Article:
When you have sos.dll loaded you can run !help.  Note that if you have multiple extensions loaded, you may have to prefix your commands with the specific extension that has the command you want.  For example: !

Now, when the debugger breaks, we can do run two commands to help us figure out where we are and what type of exception occured. !sos.printexception (or !pe is the shorthand version) and !clrstack.  If the exception type, message and stack trace match the one you see in logs, event viewer, etc., then you have (hopefully) found the right exception. 

Here is some sample output when a first chance .NET exception occurs:

(650.1c9c): CLR exception – code e0434f4d (first chance)
First chance exceptions are reported before any exception handling.
This exception may be expected and handled.
eax=0012f298 ebx=00181a60 ecx=00000000 edx=00000025 esi=0012f324 edi=e0434f4d
eip=77e55e02 esp=0012f294 ebp=0012f2e8 iopl=0 nv up ei pl nz na po nc
cs=001b ss=0023 ds=0023 es=0023 fs=003b gs=0000 efl=00000202
77e55e02 5e pop esi


0:000> !pe
Exception object: 01355858
Exception type: System.InvalidOperationException
Message: This is a sample exception message for an InvalidOperationException
InnerException: <none>
StackTrace (generated):
StackTraceString: <none>
HResult: 80131509


0:000> !clrstack
OS Thread Id: 0x1c9c (0)
0012f370 77e55e02 [HelperMethodFrame: 0012f370]
0012f414 00d8021e Test.AnotherFunctionThatThrowsAnException(System.String)
0012f420 00d801c2 Test.SomeFunction()
0012f428 00d800b2 Test.Main()
0012f69c 79e88f63 [GCFrame: 0012f69c]


If the exception you are currently looking at is not the one you were looking for, then you can tell the debugger to let the process continue until the next event by using the g command (go).  Of course, these debuggers support break points also, but that is a discussion for another day.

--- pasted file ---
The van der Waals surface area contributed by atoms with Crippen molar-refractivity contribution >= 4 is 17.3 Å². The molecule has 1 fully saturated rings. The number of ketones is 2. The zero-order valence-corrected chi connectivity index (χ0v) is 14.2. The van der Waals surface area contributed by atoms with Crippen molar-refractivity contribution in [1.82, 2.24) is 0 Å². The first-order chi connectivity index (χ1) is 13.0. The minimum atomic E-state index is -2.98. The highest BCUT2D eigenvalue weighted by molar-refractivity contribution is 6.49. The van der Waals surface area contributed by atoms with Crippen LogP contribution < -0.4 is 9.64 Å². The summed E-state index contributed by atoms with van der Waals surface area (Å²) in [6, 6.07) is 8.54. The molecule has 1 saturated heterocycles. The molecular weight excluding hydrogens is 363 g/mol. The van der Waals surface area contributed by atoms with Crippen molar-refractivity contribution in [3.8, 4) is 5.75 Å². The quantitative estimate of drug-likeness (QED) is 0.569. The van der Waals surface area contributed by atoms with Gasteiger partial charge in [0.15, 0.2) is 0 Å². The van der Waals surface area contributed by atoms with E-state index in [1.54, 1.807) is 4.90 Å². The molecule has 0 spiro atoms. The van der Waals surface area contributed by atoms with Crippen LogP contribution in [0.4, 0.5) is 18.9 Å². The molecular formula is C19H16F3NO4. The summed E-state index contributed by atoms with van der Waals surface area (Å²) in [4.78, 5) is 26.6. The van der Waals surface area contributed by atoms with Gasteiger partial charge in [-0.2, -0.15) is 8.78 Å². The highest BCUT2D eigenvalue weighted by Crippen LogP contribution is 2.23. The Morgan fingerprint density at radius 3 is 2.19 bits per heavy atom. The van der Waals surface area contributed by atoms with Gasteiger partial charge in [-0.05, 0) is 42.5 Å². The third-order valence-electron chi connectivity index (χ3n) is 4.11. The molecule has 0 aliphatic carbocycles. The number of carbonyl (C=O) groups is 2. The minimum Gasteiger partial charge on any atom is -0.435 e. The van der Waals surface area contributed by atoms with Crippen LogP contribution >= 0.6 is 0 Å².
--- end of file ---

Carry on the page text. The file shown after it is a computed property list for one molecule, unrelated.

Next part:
Saving the Dump File

Now that you have the process broken into the debugger at the right place, you can use .dump command to write the memory dump out to a file. 

.dump <options> <path to file>

example: .dump /ma c:\temp\myDump.dmp


I would recommend the /ma options for this command as I show above.  You can read the help files for the .dump command to get more information on the options you can use and what they imply.

Just a reminder…

One last warning about memory dumps before we are done.  Memory dumps contain the memory snapshot of the process.  This memory can contain private information that you and/or your customers wouldn’t want to give out to just anyone.  Some examples:  usernames and passwords, credit card numbers, etc – anything that is in memory at the time the dump is taken.  Consider yourself warned – don’t give a copy of the memory dump to just anyone.

Comments (2)

  1. joncole says:

    Tess Ferrandez is a support engineer that has some great blogs on debugging tips and tricks.  After I wrote this post, I found a blog by her that also describes how to get a memory dump.  Take a look if you are interested…

  2. Ifound some couple of solutions in Google and compiled them here ifanyone has problems with memory leak